I’m not the biggest fan of Valentine’s Day. As much as it’s a lovely idea to have day where love and attention to our fellow human beings is in focus, it has also sadly been connected with pressure, consumerism and anxiety for me in the past. I prefer to express love when and how I feel comfortable to on a daily basis. We all have different love languages and have a choice in how I want to show love, just as others do too.
Still, my partner often caves in to the pressure to bring me flowers and chocolate, and I obligingly eat the chocolate and take care of the flowers. Neither of which I really want to do, to be honest. On the day, we do like to go out for dinner if we can find reservations, enjoy a nice bottle of wine and maybe, if we don’t drink too much wine, we make it into the bedroom… But COVID has turned all things normal upside down. So, I was wondering why not take this opportunity to turn Valentine’s Day upside down as well, since I’ve never much liked it right side up anyways?
What if we honored our partners (or perhaps ourselves—a partner is not necessary for this) in a way that reflects our understanding of each other using our dosha types—the 3 body types Ayurveda uses to describe us and going beyond that, the 5 elements that build us, humans up?
Balancing Your Doshas on Valentine’s Day
Honoring the Earth element – the physical body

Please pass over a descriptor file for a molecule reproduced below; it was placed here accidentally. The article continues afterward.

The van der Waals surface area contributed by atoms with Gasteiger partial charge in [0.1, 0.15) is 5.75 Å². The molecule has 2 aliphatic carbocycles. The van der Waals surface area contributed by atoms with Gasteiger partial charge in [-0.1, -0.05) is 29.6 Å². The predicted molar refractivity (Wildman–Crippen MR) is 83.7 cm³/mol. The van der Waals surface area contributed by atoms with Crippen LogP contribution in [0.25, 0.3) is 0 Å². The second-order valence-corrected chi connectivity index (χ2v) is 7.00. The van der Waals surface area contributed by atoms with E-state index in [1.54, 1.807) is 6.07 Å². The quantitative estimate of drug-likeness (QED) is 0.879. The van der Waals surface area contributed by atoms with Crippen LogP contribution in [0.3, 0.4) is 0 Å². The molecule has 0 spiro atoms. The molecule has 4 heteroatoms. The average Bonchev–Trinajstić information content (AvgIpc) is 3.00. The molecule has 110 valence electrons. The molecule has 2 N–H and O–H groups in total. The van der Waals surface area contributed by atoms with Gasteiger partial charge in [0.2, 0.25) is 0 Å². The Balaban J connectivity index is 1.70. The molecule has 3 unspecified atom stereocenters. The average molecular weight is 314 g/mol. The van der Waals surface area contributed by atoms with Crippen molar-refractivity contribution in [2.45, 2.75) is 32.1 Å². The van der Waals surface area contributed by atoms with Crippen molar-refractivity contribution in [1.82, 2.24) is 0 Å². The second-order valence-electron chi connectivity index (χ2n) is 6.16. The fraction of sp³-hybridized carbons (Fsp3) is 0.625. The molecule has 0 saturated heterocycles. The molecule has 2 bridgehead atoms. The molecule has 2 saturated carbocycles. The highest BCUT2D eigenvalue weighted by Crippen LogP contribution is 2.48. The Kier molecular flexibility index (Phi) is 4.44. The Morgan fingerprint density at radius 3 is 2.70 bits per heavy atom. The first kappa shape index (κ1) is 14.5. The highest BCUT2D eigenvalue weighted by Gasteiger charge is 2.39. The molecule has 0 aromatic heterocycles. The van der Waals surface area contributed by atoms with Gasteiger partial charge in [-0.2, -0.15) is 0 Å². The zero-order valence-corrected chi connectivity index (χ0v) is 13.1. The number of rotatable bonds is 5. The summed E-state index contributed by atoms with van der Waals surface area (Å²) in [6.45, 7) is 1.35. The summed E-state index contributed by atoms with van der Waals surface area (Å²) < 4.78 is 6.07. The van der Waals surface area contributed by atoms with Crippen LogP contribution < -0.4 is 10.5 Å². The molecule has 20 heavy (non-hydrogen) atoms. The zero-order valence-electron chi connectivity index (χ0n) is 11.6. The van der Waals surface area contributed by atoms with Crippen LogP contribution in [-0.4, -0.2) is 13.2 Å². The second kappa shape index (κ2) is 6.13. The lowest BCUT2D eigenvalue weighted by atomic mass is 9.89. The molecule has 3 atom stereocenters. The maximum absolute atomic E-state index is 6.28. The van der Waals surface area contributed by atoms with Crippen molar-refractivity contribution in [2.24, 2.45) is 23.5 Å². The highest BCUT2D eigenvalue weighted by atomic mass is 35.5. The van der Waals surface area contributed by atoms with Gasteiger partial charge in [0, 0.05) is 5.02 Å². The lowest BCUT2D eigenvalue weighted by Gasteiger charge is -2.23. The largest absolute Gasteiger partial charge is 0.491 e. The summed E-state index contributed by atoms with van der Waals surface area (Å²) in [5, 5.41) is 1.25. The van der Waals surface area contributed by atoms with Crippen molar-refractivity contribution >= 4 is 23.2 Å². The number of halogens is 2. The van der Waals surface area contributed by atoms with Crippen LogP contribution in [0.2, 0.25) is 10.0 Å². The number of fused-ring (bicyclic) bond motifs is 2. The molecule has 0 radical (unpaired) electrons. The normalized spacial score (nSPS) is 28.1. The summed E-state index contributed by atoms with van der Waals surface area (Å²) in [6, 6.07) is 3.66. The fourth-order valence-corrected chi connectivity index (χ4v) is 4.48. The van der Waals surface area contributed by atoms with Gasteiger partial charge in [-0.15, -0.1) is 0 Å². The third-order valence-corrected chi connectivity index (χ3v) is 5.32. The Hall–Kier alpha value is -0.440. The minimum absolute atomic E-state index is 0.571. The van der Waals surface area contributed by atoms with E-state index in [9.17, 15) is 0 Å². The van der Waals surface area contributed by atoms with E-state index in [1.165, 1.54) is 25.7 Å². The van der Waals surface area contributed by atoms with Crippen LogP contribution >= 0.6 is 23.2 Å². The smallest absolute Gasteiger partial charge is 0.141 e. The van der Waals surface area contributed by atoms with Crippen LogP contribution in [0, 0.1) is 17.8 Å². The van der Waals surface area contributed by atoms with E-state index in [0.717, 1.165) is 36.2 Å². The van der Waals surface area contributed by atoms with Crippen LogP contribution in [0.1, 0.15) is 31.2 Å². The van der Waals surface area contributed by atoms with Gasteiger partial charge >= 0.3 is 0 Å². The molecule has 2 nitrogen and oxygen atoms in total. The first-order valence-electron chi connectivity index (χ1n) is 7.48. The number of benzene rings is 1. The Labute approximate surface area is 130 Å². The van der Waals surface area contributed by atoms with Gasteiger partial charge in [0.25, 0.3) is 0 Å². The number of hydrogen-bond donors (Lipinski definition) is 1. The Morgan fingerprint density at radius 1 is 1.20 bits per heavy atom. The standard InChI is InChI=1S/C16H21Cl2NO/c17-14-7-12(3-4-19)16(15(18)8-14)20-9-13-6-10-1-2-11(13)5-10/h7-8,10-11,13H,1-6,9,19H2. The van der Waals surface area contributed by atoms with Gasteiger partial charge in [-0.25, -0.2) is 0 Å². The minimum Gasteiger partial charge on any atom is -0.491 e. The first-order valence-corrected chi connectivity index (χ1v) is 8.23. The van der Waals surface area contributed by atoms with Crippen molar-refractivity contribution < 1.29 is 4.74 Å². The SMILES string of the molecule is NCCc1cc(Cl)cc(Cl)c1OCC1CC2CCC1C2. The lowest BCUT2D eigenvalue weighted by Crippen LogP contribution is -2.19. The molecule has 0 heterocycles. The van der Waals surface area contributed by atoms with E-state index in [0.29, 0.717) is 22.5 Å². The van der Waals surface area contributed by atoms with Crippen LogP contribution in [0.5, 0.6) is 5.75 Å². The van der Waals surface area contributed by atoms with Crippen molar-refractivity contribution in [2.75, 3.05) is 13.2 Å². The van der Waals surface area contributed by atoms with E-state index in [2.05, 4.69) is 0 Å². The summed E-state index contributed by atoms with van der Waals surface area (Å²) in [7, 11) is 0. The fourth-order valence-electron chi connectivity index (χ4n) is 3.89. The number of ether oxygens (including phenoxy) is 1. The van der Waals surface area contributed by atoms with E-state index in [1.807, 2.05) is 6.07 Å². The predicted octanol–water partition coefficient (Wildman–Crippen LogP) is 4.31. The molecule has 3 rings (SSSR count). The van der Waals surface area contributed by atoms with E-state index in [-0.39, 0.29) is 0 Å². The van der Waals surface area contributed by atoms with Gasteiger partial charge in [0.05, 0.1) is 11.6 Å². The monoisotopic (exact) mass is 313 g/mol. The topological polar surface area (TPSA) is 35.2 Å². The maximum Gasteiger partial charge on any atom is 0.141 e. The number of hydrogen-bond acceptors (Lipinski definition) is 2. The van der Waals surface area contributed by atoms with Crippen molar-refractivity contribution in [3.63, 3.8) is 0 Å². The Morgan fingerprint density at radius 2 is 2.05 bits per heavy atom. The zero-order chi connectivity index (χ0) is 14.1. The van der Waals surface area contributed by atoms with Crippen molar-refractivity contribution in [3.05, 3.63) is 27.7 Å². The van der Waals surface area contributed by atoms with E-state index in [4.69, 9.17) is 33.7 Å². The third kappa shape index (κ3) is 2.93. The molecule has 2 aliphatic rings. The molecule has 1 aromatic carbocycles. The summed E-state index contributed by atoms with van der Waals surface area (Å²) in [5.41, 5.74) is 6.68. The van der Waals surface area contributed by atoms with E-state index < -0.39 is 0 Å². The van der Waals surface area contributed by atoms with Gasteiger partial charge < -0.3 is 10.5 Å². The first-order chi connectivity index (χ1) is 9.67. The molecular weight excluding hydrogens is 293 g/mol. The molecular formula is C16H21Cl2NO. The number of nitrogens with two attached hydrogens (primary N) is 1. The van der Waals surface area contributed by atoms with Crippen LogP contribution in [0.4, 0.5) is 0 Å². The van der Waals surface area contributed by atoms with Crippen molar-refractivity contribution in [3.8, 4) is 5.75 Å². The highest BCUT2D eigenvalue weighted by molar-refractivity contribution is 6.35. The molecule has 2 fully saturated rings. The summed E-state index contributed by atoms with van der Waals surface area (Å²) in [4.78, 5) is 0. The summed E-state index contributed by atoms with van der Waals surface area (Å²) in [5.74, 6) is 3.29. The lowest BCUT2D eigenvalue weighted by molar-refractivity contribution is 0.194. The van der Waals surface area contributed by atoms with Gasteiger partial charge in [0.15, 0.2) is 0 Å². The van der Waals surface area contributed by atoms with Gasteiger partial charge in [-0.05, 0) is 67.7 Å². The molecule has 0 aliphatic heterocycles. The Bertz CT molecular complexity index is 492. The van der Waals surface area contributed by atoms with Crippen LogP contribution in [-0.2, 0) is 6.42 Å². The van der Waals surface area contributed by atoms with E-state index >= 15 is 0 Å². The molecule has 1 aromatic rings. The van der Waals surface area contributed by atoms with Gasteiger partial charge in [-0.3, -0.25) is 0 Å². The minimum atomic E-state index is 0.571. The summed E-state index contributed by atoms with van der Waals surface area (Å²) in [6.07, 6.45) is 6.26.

My favorite Ayurvedic bath ritual
Keep this for yourself or share it with your loved one 😉
In India, bathing represents a cleansing not only of the physical body but also of the spiritual self. In the simple Ayurvedic context, a bath taken in the morning following self-massage is likened to bathing in the Ganges. The Ashtanga Hridayam, one of the ancient Ayurvedic texts, tells us that bathing improves sleep, appetite, sexual vigor, life span, and enthusiasm. The royal queens and princesses in ancient India were bathed in milk and fresh herbs to moisturize their skin until it glowed. To this day in India, special ingredients are stirred into a hot bath to customize it for dosha, time of year, or other considerations. Infused with attars, natural perfume oils and flower petals, the bath was once thought of as the most potent of erotic medicines.
What you’ll need:
10 drops of lavender oil (tridoshic oil – good for all 3 doshas)
5 drops of rose oil (vata and pitta dosha)
or 5 drops of peppermint or sandalwood oil (pitta dosha)
or 5 drops of cinnamon or eucalyptus oil (kapha dosha)
and fresh flower petals of your choice
Light candles, choose relaxing music if you fancy, and add the oils to your bath water and sprinkle the flower petals in it, too. Before getting in the bath steep the petals for about 3–5 minutes. Choose your oils depending on your dosha type. If you do not know your dosha there are great tests to figure it out or visit an Ayurvedic practitioner to tell you, which is my preferred way of figuring out dosha types.
Embracing the Water element – senses and emotions
Any way in which we honor our own or our partners’ emotional life is supporting their water element. The water element relates to our sense of taste, so keeping the taste buds happy will heighten our experience. There are many Ayurvedic herbs and spices known for their rejuvenating and aphrodisiac effects, which can kick things up a notch for Valentine’s day. In addition to proprietary blends, there are many Ayurvedic recipes for spicing up your love life that use ingredients that are easy to find and taste delicious. Nutmeg, clove, cardamom, and ginger are found in most pantries and did you know when they are mixed together as a “chai,” it serves as an easy and enjoyable way to enhance libido.
Nutmeg is known in Ayurveda as “women’s Viagra.” This almost overpowering aromatic spice warms the body, pacifies vata and kapha, and increases pitta, and stimulates circulation.